Possible Impersonation of Animal Control Officer? - Tucson News Now

Possible Impersonation of Animal Control Officer?

By Teresa Jun, KOLD News 13

A man may be posing as an animal control officer in the Pima County area.  A local woman suspects an impostor knocked on her door, asking to see her dog.  But with no name tag, no badge, and no logo on his truck, the visitor is now raising suspicions.

Two-year-old "Shorty" the Sharpei is a big part of the Pacheco family.  "She's our baby," Denise said.  That's why she was surprised by the visitor who came to her door late Monday morning.

"I went out there," she said.  "And he goes, 'I'm from the dog catcher's, and I received a report that your dog is being abused.'"

According to Denise, the man asked to see her dog in the backyard.  She says the man ran a microchip scanner over "Shorty" and demanded paperwork on the pet.  He then left, but Denise says, he left nothing behind—no name, no contact information, no indication whether he would be back.  That's when Denise called authorities.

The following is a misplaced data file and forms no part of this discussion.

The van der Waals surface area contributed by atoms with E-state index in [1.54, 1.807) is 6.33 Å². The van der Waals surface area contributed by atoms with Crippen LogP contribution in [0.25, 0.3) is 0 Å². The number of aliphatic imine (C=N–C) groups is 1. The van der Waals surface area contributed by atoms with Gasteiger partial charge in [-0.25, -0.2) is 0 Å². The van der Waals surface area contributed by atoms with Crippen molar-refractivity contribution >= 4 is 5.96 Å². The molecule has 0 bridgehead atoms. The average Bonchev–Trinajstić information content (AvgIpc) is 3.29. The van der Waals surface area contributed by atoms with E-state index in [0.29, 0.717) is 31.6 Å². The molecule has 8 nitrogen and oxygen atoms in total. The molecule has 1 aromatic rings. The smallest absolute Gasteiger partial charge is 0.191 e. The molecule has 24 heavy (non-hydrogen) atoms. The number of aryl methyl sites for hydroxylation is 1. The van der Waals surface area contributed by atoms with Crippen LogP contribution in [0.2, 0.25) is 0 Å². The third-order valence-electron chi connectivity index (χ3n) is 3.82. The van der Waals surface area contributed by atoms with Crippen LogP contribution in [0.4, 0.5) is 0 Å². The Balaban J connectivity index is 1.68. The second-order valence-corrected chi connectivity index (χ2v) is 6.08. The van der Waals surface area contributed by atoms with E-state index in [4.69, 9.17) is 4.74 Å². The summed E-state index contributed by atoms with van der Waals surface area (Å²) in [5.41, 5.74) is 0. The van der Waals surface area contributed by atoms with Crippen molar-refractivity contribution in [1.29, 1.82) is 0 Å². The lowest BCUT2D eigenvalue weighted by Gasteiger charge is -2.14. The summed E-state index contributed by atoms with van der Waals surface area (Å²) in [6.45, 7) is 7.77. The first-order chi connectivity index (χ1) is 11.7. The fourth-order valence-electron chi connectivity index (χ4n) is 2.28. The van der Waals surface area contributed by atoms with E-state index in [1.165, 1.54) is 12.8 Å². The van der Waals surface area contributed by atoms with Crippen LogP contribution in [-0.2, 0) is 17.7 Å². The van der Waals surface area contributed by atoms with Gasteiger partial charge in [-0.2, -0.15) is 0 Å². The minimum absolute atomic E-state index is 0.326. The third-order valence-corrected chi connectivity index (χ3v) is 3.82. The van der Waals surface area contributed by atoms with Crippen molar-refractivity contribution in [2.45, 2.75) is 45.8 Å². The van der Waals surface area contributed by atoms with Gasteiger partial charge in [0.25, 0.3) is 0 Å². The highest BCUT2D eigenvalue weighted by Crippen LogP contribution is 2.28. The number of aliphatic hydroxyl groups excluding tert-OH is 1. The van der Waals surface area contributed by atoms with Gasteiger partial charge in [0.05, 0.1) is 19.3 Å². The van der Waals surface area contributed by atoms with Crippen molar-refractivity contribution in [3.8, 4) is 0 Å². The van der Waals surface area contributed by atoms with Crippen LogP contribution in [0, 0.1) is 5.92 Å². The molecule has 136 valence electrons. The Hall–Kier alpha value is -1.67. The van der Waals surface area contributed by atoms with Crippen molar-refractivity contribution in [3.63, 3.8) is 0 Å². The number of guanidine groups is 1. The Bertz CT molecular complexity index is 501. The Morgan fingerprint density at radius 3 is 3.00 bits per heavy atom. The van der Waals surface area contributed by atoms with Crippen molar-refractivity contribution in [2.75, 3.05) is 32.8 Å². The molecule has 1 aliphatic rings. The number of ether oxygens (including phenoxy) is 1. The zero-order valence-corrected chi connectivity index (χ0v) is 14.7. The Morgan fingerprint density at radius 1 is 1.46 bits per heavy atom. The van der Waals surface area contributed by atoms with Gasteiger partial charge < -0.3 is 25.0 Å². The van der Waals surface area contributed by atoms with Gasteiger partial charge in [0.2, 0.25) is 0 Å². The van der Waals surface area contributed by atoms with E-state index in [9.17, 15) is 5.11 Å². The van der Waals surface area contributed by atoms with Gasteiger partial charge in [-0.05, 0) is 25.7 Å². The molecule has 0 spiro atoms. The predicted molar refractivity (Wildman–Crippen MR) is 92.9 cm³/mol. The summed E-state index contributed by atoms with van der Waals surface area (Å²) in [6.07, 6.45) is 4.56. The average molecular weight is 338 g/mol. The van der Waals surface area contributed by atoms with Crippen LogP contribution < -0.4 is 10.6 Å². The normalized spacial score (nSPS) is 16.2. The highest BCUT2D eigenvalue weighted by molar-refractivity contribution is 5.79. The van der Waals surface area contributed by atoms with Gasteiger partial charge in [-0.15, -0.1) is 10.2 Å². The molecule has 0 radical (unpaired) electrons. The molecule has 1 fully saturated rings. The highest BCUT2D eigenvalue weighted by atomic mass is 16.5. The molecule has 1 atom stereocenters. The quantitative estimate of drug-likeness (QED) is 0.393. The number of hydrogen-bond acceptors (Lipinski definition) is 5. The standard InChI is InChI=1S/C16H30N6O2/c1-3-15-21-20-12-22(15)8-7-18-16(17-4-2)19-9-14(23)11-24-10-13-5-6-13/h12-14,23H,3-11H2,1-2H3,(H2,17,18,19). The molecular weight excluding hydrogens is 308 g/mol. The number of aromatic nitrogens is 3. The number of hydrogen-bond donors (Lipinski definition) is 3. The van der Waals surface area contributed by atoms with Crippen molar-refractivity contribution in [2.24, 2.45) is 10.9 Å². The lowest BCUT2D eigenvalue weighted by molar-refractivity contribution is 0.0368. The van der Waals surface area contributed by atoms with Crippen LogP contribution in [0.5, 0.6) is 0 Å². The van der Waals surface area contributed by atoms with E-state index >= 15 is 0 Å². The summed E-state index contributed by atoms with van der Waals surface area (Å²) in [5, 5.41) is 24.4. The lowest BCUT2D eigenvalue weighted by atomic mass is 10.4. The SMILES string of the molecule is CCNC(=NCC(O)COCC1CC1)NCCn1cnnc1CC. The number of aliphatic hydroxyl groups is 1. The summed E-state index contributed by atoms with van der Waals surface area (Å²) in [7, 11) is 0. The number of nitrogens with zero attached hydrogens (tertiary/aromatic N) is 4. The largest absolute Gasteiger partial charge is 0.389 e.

"This person asked to see the dog, and then scanned the dog, but our officers do not carry scanners at this time, in the field," said Mark Soto, who supervises 26 field officers at Pima Animal Care Center, formerly known as Pima Animal Control Center.  Soto says none of his officers contacted the Pacheco family, prompting him to suspect the worst.

"This is a first for us.  We've never had anyone try to impersonate an animal care officer," he said.  "We are concerned, and we'd like to make the public aware of what our officers' uniforms look like."

Pima County Animal Care officers wear a tan uniform.  They items must have on them: a gold star-shaped county badge, an official nameplate, and a shoulder patch displaying department logo.  Also, their vehicles are always clearly marked with the name: Pima Animal Control Center or Pima Animal Care Center.  And as for protocol, if and when they come knocking on your door, "First thing they'll do is identify themselves by name, and also their title," Soto said.

Denise said she noticed none of those identifiers on the man who came to her house.  "Nothing like that," she said.  "He didn't even mention his name."

Denise is now haunted by lingering questions about her vague visitor.  "Is he going to come back?  Is he going to take my dog when I'm not home?"  She vows, next time, to be more critical of who might be at the door.

Denise has also reported this incident to the Pima County Sheriff's office.  Detectives are expected to investigate the matter further.


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